(May 13, 2015) Today jobseekers in the Nordic countries must apply to the individual countries’ employment services which advertise jobs in their own individual languages . Now a new service aims to make it easier to find jobs.
(May 12, 2015) The entire Nordic labour sector will be analysed by Poul Nielson, a former Danish government minister and EU Commissioner, on behalf of the Nordic Council of Ministers. Nielson will present recommendations for how to strengthen Nordic labour market cooperation.
(May 12, 2015) Iceland is already dealing with several strikes and more trade unions are threatening industrial action. There will be a general strike in June if the parties fail to reach a collective agreement. The strikes have already become the largest labour market conflict in Iceland in 25 years.
(Apr 15, 2015) One year has passed since Norway’s Minister of Labour and Social Affairs Robert Eriksson appointed the Expert group tasked with undertaking a comprehensive review of the Labour and Welfare Administration NAV under the motto ‘From bureaucratic reform to user reform’. Now the report is ready: ‘A NAV with possibilities.’
(Apr 15, 2015) The Swedish government should appoint a mediator or a working group to help the parties in certain trades agree on which conditions in their collective agreements that should also cover posted workers. This is the proposal from the Inquiry into new rules on postings, which presented its conclusions on 31 March. Another proposal is to introduce subcontracting liability for subcontractors’ debts to posted workers in the construction industry.
(Apr 15, 2015) Finnish trade unions have had another major victory in the EU Court of Justice. This time it is about collective agreement rules which restrict employers’ rights to use agency workers. The judgement is important also from a Swedish point of view.
(Apr 15, 2015) The Baltic states are loosing active citizens fast, but in Estonia the authorities have started counting them back in.
(Mar 19, 2015) Finland’s youth guarantee means young people have become a higher priority within the public sector.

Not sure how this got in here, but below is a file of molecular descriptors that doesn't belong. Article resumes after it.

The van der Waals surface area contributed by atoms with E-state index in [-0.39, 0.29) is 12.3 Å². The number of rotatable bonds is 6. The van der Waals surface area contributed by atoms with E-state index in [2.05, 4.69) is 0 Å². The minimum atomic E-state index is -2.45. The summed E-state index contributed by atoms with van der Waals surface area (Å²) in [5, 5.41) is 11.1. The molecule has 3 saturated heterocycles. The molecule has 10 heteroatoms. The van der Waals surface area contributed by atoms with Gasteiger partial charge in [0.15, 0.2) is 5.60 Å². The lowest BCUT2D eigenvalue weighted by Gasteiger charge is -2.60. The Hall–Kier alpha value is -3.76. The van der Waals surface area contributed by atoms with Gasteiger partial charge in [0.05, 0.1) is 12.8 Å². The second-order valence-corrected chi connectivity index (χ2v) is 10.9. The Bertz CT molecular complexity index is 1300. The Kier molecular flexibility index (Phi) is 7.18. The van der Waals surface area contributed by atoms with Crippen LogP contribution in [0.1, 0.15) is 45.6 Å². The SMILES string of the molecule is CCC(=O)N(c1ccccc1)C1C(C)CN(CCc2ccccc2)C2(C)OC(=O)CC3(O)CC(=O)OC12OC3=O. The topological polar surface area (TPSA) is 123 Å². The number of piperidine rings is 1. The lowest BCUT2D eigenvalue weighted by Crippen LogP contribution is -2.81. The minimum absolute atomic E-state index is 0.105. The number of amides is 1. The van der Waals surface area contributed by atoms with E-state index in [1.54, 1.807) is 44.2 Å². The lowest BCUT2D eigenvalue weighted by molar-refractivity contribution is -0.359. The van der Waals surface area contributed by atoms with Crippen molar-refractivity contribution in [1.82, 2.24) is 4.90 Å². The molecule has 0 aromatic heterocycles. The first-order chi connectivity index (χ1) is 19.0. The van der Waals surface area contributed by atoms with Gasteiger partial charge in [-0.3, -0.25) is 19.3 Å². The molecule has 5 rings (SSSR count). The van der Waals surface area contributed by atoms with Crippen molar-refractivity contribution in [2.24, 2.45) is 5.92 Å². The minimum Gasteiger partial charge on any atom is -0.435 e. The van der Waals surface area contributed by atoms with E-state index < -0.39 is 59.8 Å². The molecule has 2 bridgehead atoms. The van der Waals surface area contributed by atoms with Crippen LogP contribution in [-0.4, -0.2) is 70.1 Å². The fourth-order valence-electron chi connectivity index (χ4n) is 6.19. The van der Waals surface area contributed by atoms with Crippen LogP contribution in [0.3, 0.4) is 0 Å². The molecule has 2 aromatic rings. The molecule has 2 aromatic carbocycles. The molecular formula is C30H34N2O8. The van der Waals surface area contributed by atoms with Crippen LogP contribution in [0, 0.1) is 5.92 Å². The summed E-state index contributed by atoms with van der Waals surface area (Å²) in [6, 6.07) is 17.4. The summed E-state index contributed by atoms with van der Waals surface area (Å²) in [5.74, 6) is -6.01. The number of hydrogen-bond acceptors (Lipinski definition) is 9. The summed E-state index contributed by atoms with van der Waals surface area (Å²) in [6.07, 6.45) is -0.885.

(Mar 06, 2015) More flexibility does not lead to a more inclusive labour market. Political reforms carried out in the Nordic region in the first decade of the millennium do not have any measurable effects either, concludes the Nordic research group behind the report ‘New Policies to Promote Youth Inclusion’.
(Mar 06, 2015) Finland is struggling to emerge from the economic crisis, and it is being felt in the labour market. Only one in ten Finns believe the situation will improve this year. Nearly half of them believe things will get worse, according to a working life barometre from the Finnish Ministry of Employment and the Economy.
(Mar 06, 2015) Denmark’s work environment will be strengthened over the next four years with 135 million Danish kroner (€18m), mainly aimed at preventing violence, threats, workplace accidents and burnout.
(Mar 06, 2015) ”6 – 0 to the Finnish Electrical Workers’ Union!” ”The greatest thing to have happened since the Laval judgement!” Reactions from the employees’ side were exuberant when the Court of Justice of the European Union announced its preliminary ruling in the case concerning 186 Polish electricians who had been posted to Finland.
(Feb 07, 2015) Will more short term contracts lead to more jobs for more people? Will it make it easier to access the labour market? Would it create more jobs or just more temporary staff? These questions are at the core of Norwegian workers’ fight against changes to the working environment act.
(Feb 07, 2015) Far too few refugees and immigrants in Denmark are in work, and there is broad agreement something needs to be done about it. Yet there is little support for the Prime Minister’s proposal to get refugees and immigrants to clean up Denmark’s beaches and fix swings in kindergartens.
(Feb 07, 2015) “We must improve matching in the labour market, and the employment service needs help from other players to do this. LinkedIn could play an important role in a well functioning labour market,” says Sweden’s Minister for Employment, Ylva Johansson.